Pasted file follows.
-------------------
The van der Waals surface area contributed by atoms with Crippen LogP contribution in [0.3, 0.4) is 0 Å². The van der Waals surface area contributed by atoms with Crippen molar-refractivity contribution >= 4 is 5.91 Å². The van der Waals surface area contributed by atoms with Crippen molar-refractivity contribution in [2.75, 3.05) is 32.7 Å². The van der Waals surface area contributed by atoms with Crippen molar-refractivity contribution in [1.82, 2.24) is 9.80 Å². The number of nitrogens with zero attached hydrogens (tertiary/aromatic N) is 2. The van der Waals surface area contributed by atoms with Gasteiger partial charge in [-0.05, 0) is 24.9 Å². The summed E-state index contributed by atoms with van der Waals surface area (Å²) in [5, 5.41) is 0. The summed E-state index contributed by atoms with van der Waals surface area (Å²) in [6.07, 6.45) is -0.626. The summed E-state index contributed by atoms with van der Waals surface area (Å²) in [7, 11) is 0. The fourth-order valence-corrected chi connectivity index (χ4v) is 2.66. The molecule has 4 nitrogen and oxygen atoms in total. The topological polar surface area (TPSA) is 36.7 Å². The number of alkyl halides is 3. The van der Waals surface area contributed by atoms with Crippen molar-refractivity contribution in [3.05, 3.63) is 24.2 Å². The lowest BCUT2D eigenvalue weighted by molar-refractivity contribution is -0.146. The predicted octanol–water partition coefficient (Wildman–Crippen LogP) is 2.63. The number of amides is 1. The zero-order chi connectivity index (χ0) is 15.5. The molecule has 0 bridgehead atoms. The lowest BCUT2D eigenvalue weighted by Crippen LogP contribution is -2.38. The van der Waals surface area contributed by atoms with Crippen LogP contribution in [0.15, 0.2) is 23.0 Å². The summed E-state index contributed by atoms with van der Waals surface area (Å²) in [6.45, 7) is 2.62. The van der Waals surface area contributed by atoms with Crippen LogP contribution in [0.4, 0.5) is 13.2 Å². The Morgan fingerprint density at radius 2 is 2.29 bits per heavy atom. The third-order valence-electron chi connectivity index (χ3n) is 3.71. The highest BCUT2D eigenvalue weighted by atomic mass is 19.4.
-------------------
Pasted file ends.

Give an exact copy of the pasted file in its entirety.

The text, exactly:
The van der Waals surface area contributed by atoms with Crippen LogP contribution in [0.3, 0.4) is 0 Å². The van der Waals surface area contributed by atoms with Crippen molar-refractivity contribution >= 4 is 5.91 Å². The van der Waals surface area contributed by atoms with Crippen molar-refractivity contribution in [2.75, 3.05) is 32.7 Å². The van der Waals surface area contributed by atoms with Crippen molar-refractivity contribution in [1.82, 2.24) is 9.80 Å². The number of nitrogens with zero attached hydrogens (tertiary/aromatic N) is 2. The van der Waals surface area contributed by atoms with Gasteiger partial charge in [-0.05, 0) is 24.9 Å². The summed E-state index contributed by atoms with van der Waals surface area (Å²) in [5, 5.41) is 0. The summed E-state index contributed by atoms with van der Waals surface area (Å²) in [6.07, 6.45) is -0.626. The summed E-state index contributed by atoms with van der Waals surface area (Å²) in [7, 11) is 0. The fourth-order valence-corrected chi connectivity index (χ4v) is 2.66. The molecule has 4 nitrogen and oxygen atoms in total. The topological polar surface area (TPSA) is 36.7 Å². The number of alkyl halides is 3. The van der Waals surface area contributed by atoms with Crippen molar-refractivity contribution in [3.05, 3.63) is 24.2 Å². The lowest BCUT2D eigenvalue weighted by molar-refractivity contribution is -0.146. The predicted octanol–water partition coefficient (Wildman–Crippen LogP) is 2.63. The number of amides is 1. The zero-order chi connectivity index (χ0) is 15.5. The molecule has 0 bridgehead atoms. The lowest BCUT2D eigenvalue weighted by Crippen LogP contribution is -2.38. The van der Waals surface area contributed by atoms with Crippen LogP contribution in [0.15, 0.2) is 23.0 Å². The summed E-state index contributed by atoms with van der Waals surface area (Å²) in [6.45, 7) is 2.62. The van der Waals surface area contributed by atoms with Crippen LogP contribution in [0.4, 0.5) is 13.2 Å². The Morgan fingerprint density at radius 2 is 2.29 bits per heavy atom. The third-order valence-electron chi connectivity index (χ3n) is 3.71. The highest BCUT2D eigenvalue weighted by atomic mass is 19.4.